On LoveLondonLoveCulture, Emma Clarendon rounds up the reviews for multi-award-winning novelist Zadie Smith’s debut play The Wife of Willesden?
Zadie Smith humbly refers to her first play as more like “homework” than the novelist’s usual dread of a blank page. Chaucer, after all, laid down its tale, framework and attitudes 600 years ago.
The National Theatre has published on-sale dates and further details of its next new tranche of productions, opening from now until May 2022 with tickets on sale to the public from 2 December 2021.
Love London Love Culture rounds up the reviews for Indhu Rubasingham‘s revival of Ayad Akhtar’s play at the Kiln Theatre.
For the first time since theatres closed on 16 March 2020, Kiln Theatre will reopen to share live performance with audiences with a season of work including three world premieres.
Despite its absurdist style, Pass Over is a political play whose message is indisputable. The evening is a powerful mixture of male camaraderie, brutality and almost casual defiance.
Anupama Chandrasekhar’s chilling play examines what happens when a cycle of violence and those who stand by and watch it happen is passed down through the generations.
Reviews are in for Anupama Chandresekhar’s “startling and powerful” new “haunting beast of a play” When the Crows Visit at London’s Kiln Theatre, where it continues until 30 November. We’ve rounded up highlights from Asian culture vultures and other critics. Time to get booking!
I’ve been remiss in not getting back up to Kilburn, where I lived for many years, since the reopening of Kiln Theatre. But I was able to put that right with a trip to artistic director Indhu Rubasingham’s world premiere production of Anupama Chandresekhar’s When the Crows Visit.
Director Indhu Rubasingham spares us none of the rage and horror of violent mutilation as male anger rises against women who are educated in Anumpama Chandrasekhar’s play When The Crows Visit and – this makes you wince – of female complicity in the middle and oldest generations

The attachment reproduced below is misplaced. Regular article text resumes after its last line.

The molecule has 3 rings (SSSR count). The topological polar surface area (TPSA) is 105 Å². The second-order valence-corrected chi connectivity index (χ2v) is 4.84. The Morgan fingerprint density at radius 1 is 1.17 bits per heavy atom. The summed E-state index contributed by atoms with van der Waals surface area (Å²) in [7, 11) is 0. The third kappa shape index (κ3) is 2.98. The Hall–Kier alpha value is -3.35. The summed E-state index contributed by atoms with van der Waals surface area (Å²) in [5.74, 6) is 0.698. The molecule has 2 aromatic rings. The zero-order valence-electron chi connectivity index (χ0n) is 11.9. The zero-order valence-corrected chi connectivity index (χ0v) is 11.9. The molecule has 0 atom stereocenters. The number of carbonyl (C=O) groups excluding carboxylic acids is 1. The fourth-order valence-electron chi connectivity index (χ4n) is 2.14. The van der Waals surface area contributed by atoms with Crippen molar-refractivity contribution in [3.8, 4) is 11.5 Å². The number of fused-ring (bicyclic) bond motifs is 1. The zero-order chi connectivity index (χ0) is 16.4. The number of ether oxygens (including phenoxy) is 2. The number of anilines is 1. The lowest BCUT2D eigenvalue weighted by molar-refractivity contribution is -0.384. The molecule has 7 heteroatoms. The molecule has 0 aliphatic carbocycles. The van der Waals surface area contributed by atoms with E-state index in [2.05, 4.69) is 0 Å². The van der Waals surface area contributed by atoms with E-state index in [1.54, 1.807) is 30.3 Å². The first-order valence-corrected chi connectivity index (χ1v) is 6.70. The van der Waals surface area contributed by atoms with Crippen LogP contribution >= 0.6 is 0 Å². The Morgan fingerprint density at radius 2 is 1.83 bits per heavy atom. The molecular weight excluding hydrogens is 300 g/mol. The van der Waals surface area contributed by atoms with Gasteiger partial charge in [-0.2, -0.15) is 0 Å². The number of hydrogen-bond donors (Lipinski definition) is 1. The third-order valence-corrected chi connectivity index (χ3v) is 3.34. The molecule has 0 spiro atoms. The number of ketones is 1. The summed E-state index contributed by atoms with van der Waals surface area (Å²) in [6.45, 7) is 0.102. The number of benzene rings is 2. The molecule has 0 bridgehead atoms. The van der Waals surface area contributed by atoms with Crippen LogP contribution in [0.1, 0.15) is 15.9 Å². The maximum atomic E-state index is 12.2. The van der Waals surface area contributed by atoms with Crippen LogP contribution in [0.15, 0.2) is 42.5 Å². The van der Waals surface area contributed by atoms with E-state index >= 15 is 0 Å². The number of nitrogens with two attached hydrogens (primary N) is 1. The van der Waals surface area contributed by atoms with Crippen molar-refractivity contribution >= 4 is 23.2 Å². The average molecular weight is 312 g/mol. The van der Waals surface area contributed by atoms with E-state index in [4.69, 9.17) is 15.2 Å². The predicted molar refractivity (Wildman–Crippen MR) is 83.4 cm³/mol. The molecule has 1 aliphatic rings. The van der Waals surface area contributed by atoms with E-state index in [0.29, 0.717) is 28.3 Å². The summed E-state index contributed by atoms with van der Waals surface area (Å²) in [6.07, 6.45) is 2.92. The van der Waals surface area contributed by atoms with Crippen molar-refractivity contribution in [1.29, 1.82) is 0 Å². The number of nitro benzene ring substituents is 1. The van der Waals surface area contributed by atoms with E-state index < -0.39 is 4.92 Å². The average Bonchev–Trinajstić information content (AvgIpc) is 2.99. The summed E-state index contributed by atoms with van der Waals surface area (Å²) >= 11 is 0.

The world premiere of leading Indian dramatist Anupama Chandresekhar’s When the Crows Visit has just officially opened at London’s Kiln Theatre, where it continues until 30 November. Have a look at artistic director Indhu Rubasingham’s sumptuous production – and then get booking!
Anupama Chandrasekhar’s tense and searching new play When the Crows Visit is a theatrical response to the 2012 Delhi gang rape of a young woman on a bus. These men walk among us, protected by the very society they are undermining; how does that happen?
The world premiere of When the Crows Visit reunites writer Anupama Chandresekhar and director Indhu Rubasingham (and leading lady Ayesha Dharker), who have the Royal Court Theatre’s late international director Elyse Dodgson to thank for bringing them together.
Less than three weeks until performances start for the world premiere of Indian dramatist Anupama Chandresekhar’s When the Crows Visit, inspired by Ibsen’s Ghosts and true events. What have Kiln Theatre artistic director Indhu Rubasingham been putting the cast through in rehearsals?
The Kiln Theatre is on a roll! With Blues in the Night packing in audiences in Kilburn this summer and their production of The Son about to open in the West End, it’s time to look ahead to this autumn’s world premiere of Indian dramatist Anupama Chandresekhar’s When the Crows Visit, inspired by Ibsen’s Ghosts and true events. Have you seen full casting details? Time to get booking!
Artistic Director of Kiln Theatre Indhu Rubasingham has announced the London première of Mike Bartlett’s latest play Snowflake which will run at the Kiln Theatre from 10 December 2019 to 18 January 2020 (opening on 16 December), directed by Clare Lizzimore.
Wife at the Kiln Theatre is a decade-hopping epic about marriage and sexual identity which joyfully celebrates the art of theatre.
Christopher Haydon, the former artistic director of the Gate Theatre in London, has written the book About The Art of the Artistic Director.
An imaginative adaptation of Zadie Smith’s 2000 contemporary classic White Teeth at the Kiln Theatre is let down by unnecessary music.
Coyly advertised as Holy Sh!t, actor and writer Alexis Zegerman’s new play is a topical account of the lengths that some parents will go to get their kids into the best local schools.